Project Information
Population Growth at the Southern Extreme: Effects of Early Life Conditions on Adelie penguin Individuals and Colonies
Short Title:
Effects of early life conditions on Adelie Penguins
Start Date:
End Date:
Project Website(s)
Polar regions are experiencing some of the most dramatic effects of climate change resulting in large-scale changes in sea ice cover. Despite this, there are relatively few long-term studies on polar species that evaluate the full scope of these effects. Over the last two decades, this team has conducted globally unique demographic studies of Adélie penguins in the Ross Sea, Antarctica, to explore several potential mechanisms for population change. This five-year project will use penguin-borne sensors to evaluate foraging conditions and behavior and environmental conditions on early life stages of Adélie penguins. Results will help to better understand population dynamics and how populations might respond to future environmental change. To promote STEM literacy, education and public outreach efforts will include multiple activities. The PenguinCam and website (impacts of >1 million hits per month and use by >300 classrooms/~10,000 students) will be continued. Each field season will also have ‘Live From the Penguins’ Skype calls to classes (~120/season). Classroom-ready activities that are aligned with Next Generation Science Standards will be developed with media products and science journal papers translated to grade 5-8 literacy level. The project will also train early career scientists, postdoctoral scholars, graduate students and post-graduate interns. Finally, in partnership with an Environmental Leadership Program, the team will host 2-year Roger Arliner Young Conservation Fellow, which is a program designed to increase opportunities for recent college graduates of color to learn about, engage with, and enter the environmental conservation sector.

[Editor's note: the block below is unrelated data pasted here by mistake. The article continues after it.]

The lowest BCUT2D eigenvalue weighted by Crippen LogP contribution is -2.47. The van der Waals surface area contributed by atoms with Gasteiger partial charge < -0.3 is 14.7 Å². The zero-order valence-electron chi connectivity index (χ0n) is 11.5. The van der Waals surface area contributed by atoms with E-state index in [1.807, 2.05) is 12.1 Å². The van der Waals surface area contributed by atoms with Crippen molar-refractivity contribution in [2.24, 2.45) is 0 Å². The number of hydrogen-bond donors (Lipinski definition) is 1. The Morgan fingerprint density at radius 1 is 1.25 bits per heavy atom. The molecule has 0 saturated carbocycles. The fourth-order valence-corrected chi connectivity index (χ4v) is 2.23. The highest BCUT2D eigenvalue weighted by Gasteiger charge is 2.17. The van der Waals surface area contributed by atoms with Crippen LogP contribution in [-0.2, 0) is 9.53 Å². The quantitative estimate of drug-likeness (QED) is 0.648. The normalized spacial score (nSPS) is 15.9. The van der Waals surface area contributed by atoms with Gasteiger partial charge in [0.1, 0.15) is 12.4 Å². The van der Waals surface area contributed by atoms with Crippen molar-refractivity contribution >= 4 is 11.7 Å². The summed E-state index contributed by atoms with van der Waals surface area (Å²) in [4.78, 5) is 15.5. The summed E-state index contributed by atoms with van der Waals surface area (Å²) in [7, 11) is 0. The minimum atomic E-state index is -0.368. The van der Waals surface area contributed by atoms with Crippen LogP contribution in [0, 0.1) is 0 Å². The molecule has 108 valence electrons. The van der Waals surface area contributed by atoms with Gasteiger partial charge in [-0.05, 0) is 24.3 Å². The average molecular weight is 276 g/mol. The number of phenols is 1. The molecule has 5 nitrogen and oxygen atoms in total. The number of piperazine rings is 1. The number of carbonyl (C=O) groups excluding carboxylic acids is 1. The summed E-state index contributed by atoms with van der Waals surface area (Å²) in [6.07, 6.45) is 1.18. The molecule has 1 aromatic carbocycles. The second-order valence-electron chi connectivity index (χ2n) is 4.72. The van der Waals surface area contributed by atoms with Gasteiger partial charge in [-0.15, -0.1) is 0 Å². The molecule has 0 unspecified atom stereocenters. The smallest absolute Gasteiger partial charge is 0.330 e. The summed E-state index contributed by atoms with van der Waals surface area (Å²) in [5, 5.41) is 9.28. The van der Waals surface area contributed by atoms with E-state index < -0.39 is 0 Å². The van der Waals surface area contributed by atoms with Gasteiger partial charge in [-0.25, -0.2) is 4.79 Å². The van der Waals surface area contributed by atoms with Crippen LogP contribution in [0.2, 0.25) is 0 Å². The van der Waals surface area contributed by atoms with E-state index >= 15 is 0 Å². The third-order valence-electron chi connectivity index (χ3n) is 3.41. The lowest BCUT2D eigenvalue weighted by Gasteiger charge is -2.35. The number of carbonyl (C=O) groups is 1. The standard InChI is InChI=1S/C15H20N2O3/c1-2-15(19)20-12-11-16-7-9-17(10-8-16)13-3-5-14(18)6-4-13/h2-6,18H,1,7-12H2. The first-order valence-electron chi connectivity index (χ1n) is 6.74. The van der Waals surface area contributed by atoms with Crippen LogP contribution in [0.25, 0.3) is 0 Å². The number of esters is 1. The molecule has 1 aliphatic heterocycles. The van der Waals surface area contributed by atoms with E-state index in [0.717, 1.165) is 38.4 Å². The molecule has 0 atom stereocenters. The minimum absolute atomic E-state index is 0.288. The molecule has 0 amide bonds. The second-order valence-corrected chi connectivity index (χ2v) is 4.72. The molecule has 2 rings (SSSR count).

Person Role
Ballard, Grant Investigator and contact
Schmidt, Annie Co-Investigator
Varsani, Arvind Co-Investigator
Antarctic Organisms and Ecosystems Award # 1935901
Antarctic Organisms and Ecosystems Award # 1935870
AMD - DIF Record(s)
Data Management Plan
None in the Database